Here’s how the National Geographic Channel describes it:

In the new series, Best-selling author and expert Daniel Pink will use behavioral science to lead a series of experiments that show how we can apply the power of persuasion in our daily lives to reduce stress, minimize annoyances, improve health and increase happiness. Using hidden cameras to record his results, Pink will tackle the seemingly impossible task of righting everyday wrongs — from convincing partygoers to clean up their streets to stopping the senseless rush at an airport baggage claim.

You can read more in-depth discussions of his new show at these two links:

Adam Grant, another one of my favorite authors, interviews Dan about the new show.

This New TV Show Experiments With Design to Deter Speeding, Jaywalking is the headline of a Slate article about it.

It really looks like a great show. You can see lots of short, advance clips on its website.

Not only am I sure that I’ll learn a lot from it, but I also plan on showing clips to my IB Theory of Knowledge class when we study human sciences. After seeing them, I plan on challenging students to use what they’ve learned in class and from the clips to create their own — appropriate, of course — human behavior experiments. I’ll share how it goes….

I was able to preview the first show, and was impressed. It’s fast moving, and Dan applies recognized behavioral science findings to real-life problems, including using cash rewards to reduce speeding; fear and game-playing to reduce jaywalking and an unusual effort to try and reduce bicycle thefts. And, if you’re wondering, his cash rewards experiment doesn’t disprove the idea that rewards discourage intrinsic motivation. In fact, it reinforces the research that extrinsic motivation can work to change mechanical habits that require little creativity or higher-order thinking. Remember, though, that extrinsic motivation doesn’t encourage — and, in fact, dampens — those higher order skills.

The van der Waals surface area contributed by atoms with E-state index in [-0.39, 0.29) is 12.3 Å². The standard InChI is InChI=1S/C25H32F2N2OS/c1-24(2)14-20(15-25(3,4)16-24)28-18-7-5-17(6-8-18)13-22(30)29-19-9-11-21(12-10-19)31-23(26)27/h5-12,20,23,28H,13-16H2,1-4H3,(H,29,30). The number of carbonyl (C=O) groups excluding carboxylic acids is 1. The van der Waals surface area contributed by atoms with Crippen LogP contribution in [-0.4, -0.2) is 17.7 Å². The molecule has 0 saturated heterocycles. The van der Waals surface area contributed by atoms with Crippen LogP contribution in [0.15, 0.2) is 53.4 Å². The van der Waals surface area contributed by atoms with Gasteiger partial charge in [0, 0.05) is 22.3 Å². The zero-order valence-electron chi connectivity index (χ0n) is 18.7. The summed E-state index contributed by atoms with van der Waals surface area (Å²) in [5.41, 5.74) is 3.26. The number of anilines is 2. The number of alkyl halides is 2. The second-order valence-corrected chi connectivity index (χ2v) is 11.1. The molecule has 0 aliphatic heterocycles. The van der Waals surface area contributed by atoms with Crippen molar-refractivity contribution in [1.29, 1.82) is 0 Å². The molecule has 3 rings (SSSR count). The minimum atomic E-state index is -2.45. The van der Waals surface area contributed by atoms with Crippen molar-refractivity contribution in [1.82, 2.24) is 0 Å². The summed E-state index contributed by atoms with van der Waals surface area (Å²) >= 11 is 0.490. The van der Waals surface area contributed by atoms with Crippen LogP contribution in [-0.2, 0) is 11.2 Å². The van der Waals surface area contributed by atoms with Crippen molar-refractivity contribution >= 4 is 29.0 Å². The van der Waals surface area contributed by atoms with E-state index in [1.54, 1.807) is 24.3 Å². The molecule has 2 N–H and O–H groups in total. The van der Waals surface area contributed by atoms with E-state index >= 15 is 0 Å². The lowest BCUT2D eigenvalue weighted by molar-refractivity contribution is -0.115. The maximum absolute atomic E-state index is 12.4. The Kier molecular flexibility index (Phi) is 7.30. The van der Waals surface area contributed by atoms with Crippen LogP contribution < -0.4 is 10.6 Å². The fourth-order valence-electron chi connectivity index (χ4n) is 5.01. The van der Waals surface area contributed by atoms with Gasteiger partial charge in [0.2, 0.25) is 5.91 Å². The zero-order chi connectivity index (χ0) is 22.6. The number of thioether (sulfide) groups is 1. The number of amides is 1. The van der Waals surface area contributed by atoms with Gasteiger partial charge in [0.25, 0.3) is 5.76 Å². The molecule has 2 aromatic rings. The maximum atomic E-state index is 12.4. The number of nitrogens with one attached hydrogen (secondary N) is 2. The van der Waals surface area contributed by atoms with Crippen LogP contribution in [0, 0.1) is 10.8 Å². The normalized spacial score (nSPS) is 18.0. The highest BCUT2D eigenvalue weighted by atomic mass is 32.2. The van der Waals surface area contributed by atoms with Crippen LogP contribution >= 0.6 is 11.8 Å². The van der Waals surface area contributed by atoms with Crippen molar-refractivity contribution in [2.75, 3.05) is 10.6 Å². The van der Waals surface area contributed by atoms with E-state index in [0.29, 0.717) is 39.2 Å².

By the way, in my original post about the show, I mentioned that one of the episodes featured a musical staircase designed to encourage people to use it more. I commented on its similarity to a “Fun Theory” video I’ve also shared. Dan later emailed me to let me know that earlier in that particular episode he discusses that original experiment and builds on it to create a staircase that encourages people to collaborate to create music when climbing instead of the mismatched chords individuals had created on their own. A creative modification, indeed!

Fortunately, we get the National Geographic Channel, and I’m looking forward to watching the entire series!

June 13, 2014
by Larry Ferlazzo

My Best Posts On New Research Studies In 2014 – So Far


I write many posts about recent research studies and how they can relate practically to the classroom. In fact, I post a regular feature called Research Studies of the Week. In addition, I write individual posts about studies I feel are particularly relevant to my work as a teacher.

I’m continuing with my mid-year “Best” lists, and it makes sense now to publish one on recent studies. You can see all my 1,300 “Best” lists here.

You might also be interested in:

My Best Posts On New Research Studies In 2013 – Part Two

My Best Posts On New Research Studies In 2013 — So Far

My Best Posts On New Research Studies In 2012 — So Far

My Best Posts On New Research Studies In 2011